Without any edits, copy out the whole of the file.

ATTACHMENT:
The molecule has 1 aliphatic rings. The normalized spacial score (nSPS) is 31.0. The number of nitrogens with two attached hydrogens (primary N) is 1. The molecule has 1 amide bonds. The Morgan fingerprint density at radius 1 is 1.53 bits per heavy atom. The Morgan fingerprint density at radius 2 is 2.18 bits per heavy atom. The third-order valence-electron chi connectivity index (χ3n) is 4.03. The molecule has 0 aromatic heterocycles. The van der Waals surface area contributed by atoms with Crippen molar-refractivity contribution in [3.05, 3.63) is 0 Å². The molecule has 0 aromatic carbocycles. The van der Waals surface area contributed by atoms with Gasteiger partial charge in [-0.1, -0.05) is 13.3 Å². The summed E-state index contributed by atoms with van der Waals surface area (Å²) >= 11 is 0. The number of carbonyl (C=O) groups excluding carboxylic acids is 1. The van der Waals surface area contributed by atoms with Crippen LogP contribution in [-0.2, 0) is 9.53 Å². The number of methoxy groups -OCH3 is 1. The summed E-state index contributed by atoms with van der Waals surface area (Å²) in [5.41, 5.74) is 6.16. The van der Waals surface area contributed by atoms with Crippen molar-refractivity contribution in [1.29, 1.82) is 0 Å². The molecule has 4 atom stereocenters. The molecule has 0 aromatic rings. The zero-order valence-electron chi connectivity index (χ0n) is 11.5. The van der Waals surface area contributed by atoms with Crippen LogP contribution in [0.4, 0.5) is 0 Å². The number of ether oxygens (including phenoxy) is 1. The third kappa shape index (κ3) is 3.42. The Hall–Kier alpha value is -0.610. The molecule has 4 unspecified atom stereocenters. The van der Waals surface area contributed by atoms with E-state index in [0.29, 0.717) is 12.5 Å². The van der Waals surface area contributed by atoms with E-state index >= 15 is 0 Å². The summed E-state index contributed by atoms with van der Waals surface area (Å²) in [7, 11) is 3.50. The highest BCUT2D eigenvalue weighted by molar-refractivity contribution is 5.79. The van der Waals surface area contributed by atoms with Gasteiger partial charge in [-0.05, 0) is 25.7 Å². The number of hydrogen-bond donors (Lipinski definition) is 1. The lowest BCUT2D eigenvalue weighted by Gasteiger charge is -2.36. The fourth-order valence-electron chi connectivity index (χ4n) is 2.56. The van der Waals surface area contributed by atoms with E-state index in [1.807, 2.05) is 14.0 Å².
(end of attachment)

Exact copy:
The molecule has 1 aliphatic rings. The normalized spacial score (nSPS) is 31.0. The number of nitrogens with two attached hydrogens (primary N) is 1. The molecule has 1 amide bonds. The Morgan fingerprint density at radius 1 is 1.53 bits per heavy atom. The Morgan fingerprint density at radius 2 is 2.18 bits per heavy atom. The third-order valence-electron chi connectivity index (χ3n) is 4.03. The molecule has 0 aromatic heterocycles. The van der Waals surface area contributed by atoms with Crippen molar-refractivity contribution in [3.05, 3.63) is 0 Å². The molecule has 0 aromatic carbocycles. The van der Waals surface area contributed by atoms with Gasteiger partial charge in [-0.1, -0.05) is 13.3 Å². The summed E-state index contributed by atoms with van der Waals surface area (Å²) >= 11 is 0. The number of carbonyl (C=O) groups excluding carboxylic acids is 1. The van der Waals surface area contributed by atoms with Crippen LogP contribution in [-0.2, 0) is 9.53 Å². The number of methoxy groups -OCH3 is 1. The summed E-state index contributed by atoms with van der Waals surface area (Å²) in [5.41, 5.74) is 6.16. The van der Waals surface area contributed by atoms with Crippen molar-refractivity contribution in [1.29, 1.82) is 0 Å². The molecule has 4 atom stereocenters. The molecule has 0 aromatic rings. The zero-order valence-electron chi connectivity index (χ0n) is 11.5. The van der Waals surface area contributed by atoms with Crippen LogP contribution in [0.4, 0.5) is 0 Å². The number of ether oxygens (including phenoxy) is 1. The third kappa shape index (κ3) is 3.42. The Hall–Kier alpha value is -0.610. The molecule has 4 unspecified atom stereocenters. The van der Waals surface area contributed by atoms with E-state index in [0.29, 0.717) is 12.5 Å². The van der Waals surface area contributed by atoms with E-state index >= 15 is 0 Å². The summed E-state index contributed by atoms with van der Waals surface area (Å²) in [7, 11) is 3.50. The highest BCUT2D eigenvalue weighted by molar-refractivity contribution is 5.79. The van der Waals surface area contributed by atoms with Gasteiger partial charge in [-0.05, 0) is 25.7 Å². The number of hydrogen-bond donors (Lipinski definition) is 1. The lowest BCUT2D eigenvalue weighted by Gasteiger charge is -2.36. The fourth-order valence-electron chi connectivity index (χ4n) is 2.56. The van der Waals surface area contributed by atoms with E-state index in [1.807, 2.05) is 14.0 Å².